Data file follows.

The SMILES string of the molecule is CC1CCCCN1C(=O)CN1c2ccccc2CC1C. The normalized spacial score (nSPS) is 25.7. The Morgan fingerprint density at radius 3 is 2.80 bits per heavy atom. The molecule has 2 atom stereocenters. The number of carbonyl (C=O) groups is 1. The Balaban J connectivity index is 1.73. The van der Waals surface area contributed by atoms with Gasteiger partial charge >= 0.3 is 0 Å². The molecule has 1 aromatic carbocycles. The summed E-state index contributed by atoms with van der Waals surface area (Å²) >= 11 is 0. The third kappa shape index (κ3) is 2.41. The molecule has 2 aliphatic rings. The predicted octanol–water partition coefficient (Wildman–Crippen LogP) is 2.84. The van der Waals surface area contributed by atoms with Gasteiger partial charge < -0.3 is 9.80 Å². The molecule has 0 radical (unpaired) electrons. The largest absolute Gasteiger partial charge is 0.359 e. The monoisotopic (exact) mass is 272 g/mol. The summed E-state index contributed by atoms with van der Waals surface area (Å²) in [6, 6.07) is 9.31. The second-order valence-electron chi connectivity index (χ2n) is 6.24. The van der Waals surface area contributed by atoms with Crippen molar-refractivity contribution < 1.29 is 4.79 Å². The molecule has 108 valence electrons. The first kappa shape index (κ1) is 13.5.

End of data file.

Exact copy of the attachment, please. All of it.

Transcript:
The SMILES string of the molecule is CC1CCCCN1C(=O)CN1c2ccccc2CC1C. The normalized spacial score (nSPS) is 25.7. The Morgan fingerprint density at radius 3 is 2.80 bits per heavy atom. The molecule has 2 atom stereocenters. The number of carbonyl (C=O) groups is 1. The Balaban J connectivity index is 1.73. The van der Waals surface area contributed by atoms with Gasteiger partial charge >= 0.3 is 0 Å². The molecule has 1 aromatic carbocycles. The summed E-state index contributed by atoms with van der Waals surface area (Å²) >= 11 is 0. The third kappa shape index (κ3) is 2.41. The molecule has 2 aliphatic rings. The predicted octanol–water partition coefficient (Wildman–Crippen LogP) is 2.84. The van der Waals surface area contributed by atoms with Gasteiger partial charge < -0.3 is 9.80 Å². The molecule has 0 radical (unpaired) electrons. The largest absolute Gasteiger partial charge is 0.359 e. The monoisotopic (exact) mass is 272 g/mol. The summed E-state index contributed by atoms with van der Waals surface area (Å²) in [6, 6.07) is 9.31. The second-order valence-electron chi connectivity index (χ2n) is 6.24. The van der Waals surface area contributed by atoms with Crippen molar-refractivity contribution < 1.29 is 4.79 Å². The molecule has 108 valence electrons. The first kappa shape index (κ1) is 13.5.